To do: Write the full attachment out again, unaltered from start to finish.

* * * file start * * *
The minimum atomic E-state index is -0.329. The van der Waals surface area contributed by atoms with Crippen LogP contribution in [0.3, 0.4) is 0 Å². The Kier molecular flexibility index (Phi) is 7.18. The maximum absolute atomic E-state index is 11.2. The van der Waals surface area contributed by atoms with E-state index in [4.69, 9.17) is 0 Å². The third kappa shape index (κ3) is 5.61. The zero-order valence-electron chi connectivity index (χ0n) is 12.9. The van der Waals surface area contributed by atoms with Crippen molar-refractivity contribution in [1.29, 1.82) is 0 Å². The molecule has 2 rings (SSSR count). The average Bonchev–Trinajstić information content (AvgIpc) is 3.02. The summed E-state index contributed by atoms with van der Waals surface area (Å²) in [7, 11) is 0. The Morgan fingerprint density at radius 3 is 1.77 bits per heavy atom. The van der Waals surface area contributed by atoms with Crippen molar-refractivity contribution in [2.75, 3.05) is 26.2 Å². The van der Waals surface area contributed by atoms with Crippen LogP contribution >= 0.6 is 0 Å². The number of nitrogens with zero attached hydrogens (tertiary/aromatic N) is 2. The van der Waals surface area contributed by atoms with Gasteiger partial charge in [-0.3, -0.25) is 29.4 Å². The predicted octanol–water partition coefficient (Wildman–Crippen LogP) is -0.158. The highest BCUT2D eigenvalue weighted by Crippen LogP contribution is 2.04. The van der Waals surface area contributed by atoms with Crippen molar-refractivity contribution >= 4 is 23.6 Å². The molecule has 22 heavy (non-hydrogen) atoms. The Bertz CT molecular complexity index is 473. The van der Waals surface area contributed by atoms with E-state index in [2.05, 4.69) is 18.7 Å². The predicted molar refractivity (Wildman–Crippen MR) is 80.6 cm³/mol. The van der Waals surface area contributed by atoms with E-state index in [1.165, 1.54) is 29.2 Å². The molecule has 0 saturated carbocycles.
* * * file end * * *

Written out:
The minimum atomic E-state index is -0.329. The van der Waals surface area contributed by atoms with Crippen LogP contribution in [0.3, 0.4) is 0 Å². The Kier molecular flexibility index (Phi) is 7.18. The maximum absolute atomic E-state index is 11.2. The van der Waals surface area contributed by atoms with E-state index in [4.69, 9.17) is 0 Å². The third kappa shape index (κ3) is 5.61. The zero-order valence-electron chi connectivity index (χ0n) is 12.9. The van der Waals surface area contributed by atoms with Crippen molar-refractivity contribution in [1.29, 1.82) is 0 Å². The molecule has 2 rings (SSSR count). The average Bonchev–Trinajstić information content (AvgIpc) is 3.02. The summed E-state index contributed by atoms with van der Waals surface area (Å²) in [7, 11) is 0. The Morgan fingerprint density at radius 3 is 1.77 bits per heavy atom. The van der Waals surface area contributed by atoms with Crippen molar-refractivity contribution in [2.75, 3.05) is 26.2 Å². The van der Waals surface area contributed by atoms with Crippen LogP contribution >= 0.6 is 0 Å². The number of nitrogens with zero attached hydrogens (tertiary/aromatic N) is 2. The van der Waals surface area contributed by atoms with Gasteiger partial charge in [-0.3, -0.25) is 29.4 Å². The predicted octanol–water partition coefficient (Wildman–Crippen LogP) is -0.158. The highest BCUT2D eigenvalue weighted by Crippen LogP contribution is 2.04. The van der Waals surface area contributed by atoms with Crippen molar-refractivity contribution >= 4 is 23.6 Å². The molecule has 22 heavy (non-hydrogen) atoms. The Bertz CT molecular complexity index is 473. The van der Waals surface area contributed by atoms with E-state index in [2.05, 4.69) is 18.7 Å². The predicted molar refractivity (Wildman–Crippen MR) is 80.6 cm³/mol. The van der Waals surface area contributed by atoms with E-state index in [1.165, 1.54) is 29.2 Å². The molecule has 0 saturated carbocycles.